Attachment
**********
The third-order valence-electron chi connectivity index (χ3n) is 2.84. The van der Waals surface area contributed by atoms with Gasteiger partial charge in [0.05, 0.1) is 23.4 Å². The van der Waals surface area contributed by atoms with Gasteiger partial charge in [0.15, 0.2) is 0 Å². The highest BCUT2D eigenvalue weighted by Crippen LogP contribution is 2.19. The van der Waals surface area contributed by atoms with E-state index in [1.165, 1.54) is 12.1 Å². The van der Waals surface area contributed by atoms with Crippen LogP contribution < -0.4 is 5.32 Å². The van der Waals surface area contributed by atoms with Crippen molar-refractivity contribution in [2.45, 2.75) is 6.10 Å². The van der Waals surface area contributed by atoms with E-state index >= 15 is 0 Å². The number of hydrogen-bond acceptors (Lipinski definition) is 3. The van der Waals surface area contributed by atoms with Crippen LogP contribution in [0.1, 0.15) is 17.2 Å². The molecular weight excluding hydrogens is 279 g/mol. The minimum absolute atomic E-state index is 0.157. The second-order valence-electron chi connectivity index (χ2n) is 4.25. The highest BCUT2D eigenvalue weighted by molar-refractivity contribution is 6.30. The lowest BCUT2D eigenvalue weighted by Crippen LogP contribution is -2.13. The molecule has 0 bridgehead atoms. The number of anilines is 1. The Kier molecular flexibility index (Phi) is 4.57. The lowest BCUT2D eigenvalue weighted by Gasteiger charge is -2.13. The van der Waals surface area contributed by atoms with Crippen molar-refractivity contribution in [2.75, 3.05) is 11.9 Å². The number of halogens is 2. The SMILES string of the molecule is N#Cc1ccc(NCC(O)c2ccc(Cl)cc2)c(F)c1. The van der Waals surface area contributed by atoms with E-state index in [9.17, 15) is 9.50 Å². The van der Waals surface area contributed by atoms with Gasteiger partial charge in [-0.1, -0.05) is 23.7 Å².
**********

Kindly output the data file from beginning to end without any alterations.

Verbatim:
The third-order valence-electron chi connectivity index (χ3n) is 2.84. The van der Waals surface area contributed by atoms with Gasteiger partial charge in [0.05, 0.1) is 23.4 Å². The van der Waals surface area contributed by atoms with Gasteiger partial charge in [0.15, 0.2) is 0 Å². The highest BCUT2D eigenvalue weighted by Crippen LogP contribution is 2.19. The van der Waals surface area contributed by atoms with E-state index in [1.165, 1.54) is 12.1 Å². The van der Waals surface area contributed by atoms with Crippen LogP contribution < -0.4 is 5.32 Å². The van der Waals surface area contributed by atoms with Crippen molar-refractivity contribution in [2.45, 2.75) is 6.10 Å². The van der Waals surface area contributed by atoms with E-state index >= 15 is 0 Å². The number of hydrogen-bond acceptors (Lipinski definition) is 3. The van der Waals surface area contributed by atoms with Crippen LogP contribution in [0.1, 0.15) is 17.2 Å². The molecular weight excluding hydrogens is 279 g/mol. The minimum absolute atomic E-state index is 0.157. The second-order valence-electron chi connectivity index (χ2n) is 4.25. The highest BCUT2D eigenvalue weighted by molar-refractivity contribution is 6.30. The lowest BCUT2D eigenvalue weighted by Crippen LogP contribution is -2.13. The molecule has 0 bridgehead atoms. The number of anilines is 1. The Kier molecular flexibility index (Phi) is 4.57. The lowest BCUT2D eigenvalue weighted by Gasteiger charge is -2.13. The van der Waals surface area contributed by atoms with Crippen molar-refractivity contribution in [2.75, 3.05) is 11.9 Å². The number of halogens is 2. The SMILES string of the molecule is N#Cc1ccc(NCC(O)c2ccc(Cl)cc2)c(F)c1. The van der Waals surface area contributed by atoms with E-state index in [9.17, 15) is 9.50 Å². The van der Waals surface area contributed by atoms with Gasteiger partial charge in [-0.1, -0.05) is 23.7 Å².